First, let’s quickly review. We want God to be in charge of our money – not ourselves or a lender. We set our priorities carefully, beginning first with the work of God, then our obligations to the government, our expenses that cover essential needs and investing some for future needs. Next comes what I am calling Family Needs.
It may seem odd to you that these weren’t covered under Essential Needs, but I have broken them down this way to insert the modules on Savings and Investing IN FRONT of non-essential needs. You are probably thinking “whoa, wait a minute. Why should investing come before Family Needs?” The reason is simple: if investing came after Family Needs, you might find you had nothing left for a decent investing plan. I would rather you budget your investing activity BEFORE looking at what is available for the last three priorities. It’s easier from a math point of view, and I think more likely to produce good long term results.
The Family Needs in this section cover an important area that a household head must attend: human development within the nuclear and extended family. We are called to care of aged parents who no longer can care for themselves as well as our young children. Beyond the Essential Needs we talked about in Part 7, there are many ways a family can enhance the development of an older person or a young child under the broad budget category I am calling Family Needs.
Christian school, travel experiences, summer camps, semesters abroad, study trips, sports, mission trips – all of these types of activities can help enhance human development at the family level. Others might even feel like they should “pay up” for better clothing, finer flour, organic food, health supplements and even a membership to an athletic club or a sports club under the context of meeting these non-essential Family Needs. And today we are inundated with literally thousands of technology gadgets that could “enhance” our human development. All of these are valid considerations, but you can see how quickly expenditures in this broad category could expand to eat up all remaining incoming cash.
Further, Proverbs advices in chapter 19, verse 14, that “A good man leaves an inheritance to his children’s children.”
These potentially desirable activities MUST fit within the means of each individual family with some slack for the next two priorities, so it is dealing with this section of needs that people often get themselves into trouble. My attitude is that our children and aged parents deserve our best – not what is left over after we satiate ourselves with experiences that are fleeting. These desirable expenditures are attacked on two fronts.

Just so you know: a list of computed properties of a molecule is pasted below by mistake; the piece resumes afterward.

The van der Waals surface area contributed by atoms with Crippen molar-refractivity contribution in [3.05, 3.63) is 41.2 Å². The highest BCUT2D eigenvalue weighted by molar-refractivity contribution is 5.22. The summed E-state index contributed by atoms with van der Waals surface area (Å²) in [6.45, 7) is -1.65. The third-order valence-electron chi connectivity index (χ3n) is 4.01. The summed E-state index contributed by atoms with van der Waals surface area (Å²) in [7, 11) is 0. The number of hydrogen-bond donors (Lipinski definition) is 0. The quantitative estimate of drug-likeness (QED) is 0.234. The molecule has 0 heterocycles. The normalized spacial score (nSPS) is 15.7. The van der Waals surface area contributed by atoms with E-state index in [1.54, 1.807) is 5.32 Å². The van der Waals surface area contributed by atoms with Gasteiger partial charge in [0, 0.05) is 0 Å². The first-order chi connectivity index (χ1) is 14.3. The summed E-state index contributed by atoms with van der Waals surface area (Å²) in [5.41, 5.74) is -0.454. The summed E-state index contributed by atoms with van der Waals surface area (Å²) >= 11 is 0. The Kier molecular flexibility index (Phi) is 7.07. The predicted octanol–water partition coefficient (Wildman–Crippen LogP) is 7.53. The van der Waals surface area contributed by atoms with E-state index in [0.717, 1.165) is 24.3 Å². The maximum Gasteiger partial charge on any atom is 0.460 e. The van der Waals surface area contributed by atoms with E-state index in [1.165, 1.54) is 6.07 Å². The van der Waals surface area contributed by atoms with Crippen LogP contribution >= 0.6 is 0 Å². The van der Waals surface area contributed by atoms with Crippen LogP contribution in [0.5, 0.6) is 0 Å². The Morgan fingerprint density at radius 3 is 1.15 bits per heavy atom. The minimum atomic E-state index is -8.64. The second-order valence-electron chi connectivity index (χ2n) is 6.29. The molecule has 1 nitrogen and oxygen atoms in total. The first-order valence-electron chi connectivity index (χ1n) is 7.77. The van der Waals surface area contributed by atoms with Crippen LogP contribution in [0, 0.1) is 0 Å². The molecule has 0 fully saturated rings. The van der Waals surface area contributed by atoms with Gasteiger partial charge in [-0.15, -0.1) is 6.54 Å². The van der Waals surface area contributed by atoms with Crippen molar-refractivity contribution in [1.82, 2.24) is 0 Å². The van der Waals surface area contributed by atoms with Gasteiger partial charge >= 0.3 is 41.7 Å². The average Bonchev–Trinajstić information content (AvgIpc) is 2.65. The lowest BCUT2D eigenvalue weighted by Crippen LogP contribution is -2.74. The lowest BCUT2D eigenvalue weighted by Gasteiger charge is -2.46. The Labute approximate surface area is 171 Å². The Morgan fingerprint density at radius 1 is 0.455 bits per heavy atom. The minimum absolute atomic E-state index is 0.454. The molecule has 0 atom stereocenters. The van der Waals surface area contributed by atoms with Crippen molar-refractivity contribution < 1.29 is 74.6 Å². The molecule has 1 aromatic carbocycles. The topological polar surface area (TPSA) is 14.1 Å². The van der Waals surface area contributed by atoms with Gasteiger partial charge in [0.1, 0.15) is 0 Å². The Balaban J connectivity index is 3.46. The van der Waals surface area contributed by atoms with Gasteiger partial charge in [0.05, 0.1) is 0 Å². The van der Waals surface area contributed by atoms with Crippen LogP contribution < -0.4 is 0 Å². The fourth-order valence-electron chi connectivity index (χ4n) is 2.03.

The first attack is from Pleasure. Proverbs 21: 17 says “He that loves pleasure [shall be] a poor man.” We burn a lot of money on pleasure and ego satisfying activities, and the money goes up in smoke the minute the experience is over. Exotic food, alcoholic drinks (and even coffee), cable TV, sports events, designer clothes, fancy cars, concerts, vacations – all of these can rob you of the ability to give your children or aged parents special developmental opportunities. Why? Americans are addicted to Pleasure.
The other attack is from Debt, and debt is fueled by its friend, Pleasure. So to look at creating a meaningful budget strategy for Family Needs, we unfortunately have to deal with three sub-issues: living within your means, seeking deliverance from excessive Pleasure and getting out of Debt.
Pace Yourself: Live Within Your Means.
We need to live within our means, and leave our unmet needs up to God. This seems so obvious to me, but it is hard to accomplish in a society gone wild with credit. The only real solution is to follow the Apostle Paul’s clear injunction from Romans 13:8: “Owe no man anything except to love one another.” Or as Dave Ramsey says, flee debt like a gazelle flees a cheetah.
It may be hard for you to believe, but fifty years ago, there were NO credit cards, and most people HAD to live within their means. You might have an account at a department store, but there was no technology for a plastic card. Even today, if you are a French citizen, you still cannot be issued a credit card. But in America, banks are lined up to issue you credit, and it has caused a serious widespread addiction.
Think for a moment about the wonder of compound interest that we talked about in the module on investing. A simple rule of thumb that I use almost daily is how to calculate the number of years it will take a starting investment to double. The rule is called the “Rule of 72,” and it is very simple. You take the rate of interest and divide it into the number 72. The answer is the number of years it takes for your investment to double. For example, if you can make an investment that earns 14% per year, it will take approximately 5 years for your investment to double in value (72 divided by 14 equals 5.1 years).